Wisconsin Odonata Survey

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Enallagma anna  Williamson, 1900
River Bluet


Coenagrionidae, Pond Damsel Family
"Most Wanted" Species

The bluets form a group of about 17 similar species in Wisconsin in which the males usually share the characteristics of having blue and black stripes on the thorax, and blue and black markings on the abdomen. In-hand examinations are usually needed to identify them, although they can be grouped into subcategories based on the amount of black showing on the abdomen. Males are easily identified, under magnification, by the shape of their terminal appendages. Females are generally duller than males, and they are more difficult to identify, which is accomplished by subtle differences in the shape of the mesostigmal plates on the top of the thorax. Generally, males are bright blue while the females are green or yellow-green or blue. There are some species that are yellow-orange, a mix of various colors, or black with some blue.

Status-Global/State:

Global: G5     Wisconsin: S3S4    

Distinguishing Characteristics:

The male of this species falls into the category of intermediate-type bluets, which have roughly equal amounts of blue and black on the abdomen. The length of the body varies from 1.2 to 1.4 inches. The female is either pale tan or pale blue with black markings like the male. The legs are less heavily marked with black.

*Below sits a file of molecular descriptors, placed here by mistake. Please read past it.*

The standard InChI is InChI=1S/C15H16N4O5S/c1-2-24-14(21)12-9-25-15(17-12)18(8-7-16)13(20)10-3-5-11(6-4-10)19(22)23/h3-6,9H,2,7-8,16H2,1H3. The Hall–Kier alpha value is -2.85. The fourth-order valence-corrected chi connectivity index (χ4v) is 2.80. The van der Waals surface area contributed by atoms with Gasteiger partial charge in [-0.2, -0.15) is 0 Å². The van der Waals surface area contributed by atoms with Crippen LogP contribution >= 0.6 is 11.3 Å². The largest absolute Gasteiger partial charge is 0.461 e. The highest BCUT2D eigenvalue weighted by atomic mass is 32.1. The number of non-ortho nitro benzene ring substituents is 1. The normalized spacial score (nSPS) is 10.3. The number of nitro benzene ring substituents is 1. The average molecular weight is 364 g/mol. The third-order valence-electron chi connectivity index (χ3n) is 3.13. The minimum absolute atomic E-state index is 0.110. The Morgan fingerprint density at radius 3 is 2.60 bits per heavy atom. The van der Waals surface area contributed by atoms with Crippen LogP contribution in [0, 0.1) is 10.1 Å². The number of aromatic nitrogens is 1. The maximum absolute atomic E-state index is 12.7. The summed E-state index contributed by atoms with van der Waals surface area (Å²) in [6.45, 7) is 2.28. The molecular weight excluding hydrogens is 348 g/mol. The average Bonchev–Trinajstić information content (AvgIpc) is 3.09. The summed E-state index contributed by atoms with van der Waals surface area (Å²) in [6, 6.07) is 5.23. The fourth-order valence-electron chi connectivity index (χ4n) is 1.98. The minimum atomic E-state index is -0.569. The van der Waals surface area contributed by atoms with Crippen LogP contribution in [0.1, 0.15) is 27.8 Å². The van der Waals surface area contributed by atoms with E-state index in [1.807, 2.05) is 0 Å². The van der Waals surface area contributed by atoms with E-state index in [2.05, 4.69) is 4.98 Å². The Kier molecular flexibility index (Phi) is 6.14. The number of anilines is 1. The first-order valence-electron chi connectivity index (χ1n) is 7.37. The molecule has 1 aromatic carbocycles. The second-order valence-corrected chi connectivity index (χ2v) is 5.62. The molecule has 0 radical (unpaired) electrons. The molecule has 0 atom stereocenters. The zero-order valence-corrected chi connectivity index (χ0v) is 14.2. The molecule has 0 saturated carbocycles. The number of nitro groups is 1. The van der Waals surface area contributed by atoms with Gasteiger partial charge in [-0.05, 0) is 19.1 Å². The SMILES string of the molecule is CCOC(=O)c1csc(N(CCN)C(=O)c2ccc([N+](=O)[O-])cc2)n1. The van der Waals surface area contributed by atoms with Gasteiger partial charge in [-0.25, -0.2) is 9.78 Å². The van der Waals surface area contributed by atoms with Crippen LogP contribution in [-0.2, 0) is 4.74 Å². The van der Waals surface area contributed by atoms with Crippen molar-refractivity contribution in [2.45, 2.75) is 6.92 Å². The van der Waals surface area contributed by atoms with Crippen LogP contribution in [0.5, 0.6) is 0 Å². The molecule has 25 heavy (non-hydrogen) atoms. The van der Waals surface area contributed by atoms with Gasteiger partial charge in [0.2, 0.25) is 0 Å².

Description of Habitat/Range:

Ranging from central to western United States, this species can be found at slow creeks, streams and rivers, often associated with outflow of warm springs. It has been found at a handful of sites in central and southern Wisconsin.

Flight Season:

Throughout out its range, the flight season is from mid-May to early September. In Wisconsin, the peak of the flight season is late June to late July.


Mar
Apr
May
Jun
Jul
Aug
Sep
Oct
Nov
3%
(1)
30%
(11)
59%
(22)
8%
(3)
Shading illustrates monthly percentages of the total flight season records for the species. Each flight season record is a unique date/location/observer combination where one or more adult or an exuvia was recorded (excludes nymphs). The actual number of flight season records for each month is shown in parentheses.

Flight seasons begin earlier in the southern part of the state, often by a week or more. Also, flight charts may not be accurate for rare species because of few data available.
View user-submitted photos

(Click on photos to enlarge)
Photo of Male river bluet
Male river bluet. © Dan Jackson

Male river bluet
Photo of Male river bluet
Male river bluet. © Dan Jackson

Male river bluet
Photo of Female river bluet
Female river bluet. © Dan Jackson

Female river bluet
Photo of Female river bluet
Female river bluet. © Dennis Paulson

Female river bluet
Photo of River bluet pair
River bluet pair. © Dan Jackson

River bluet pair



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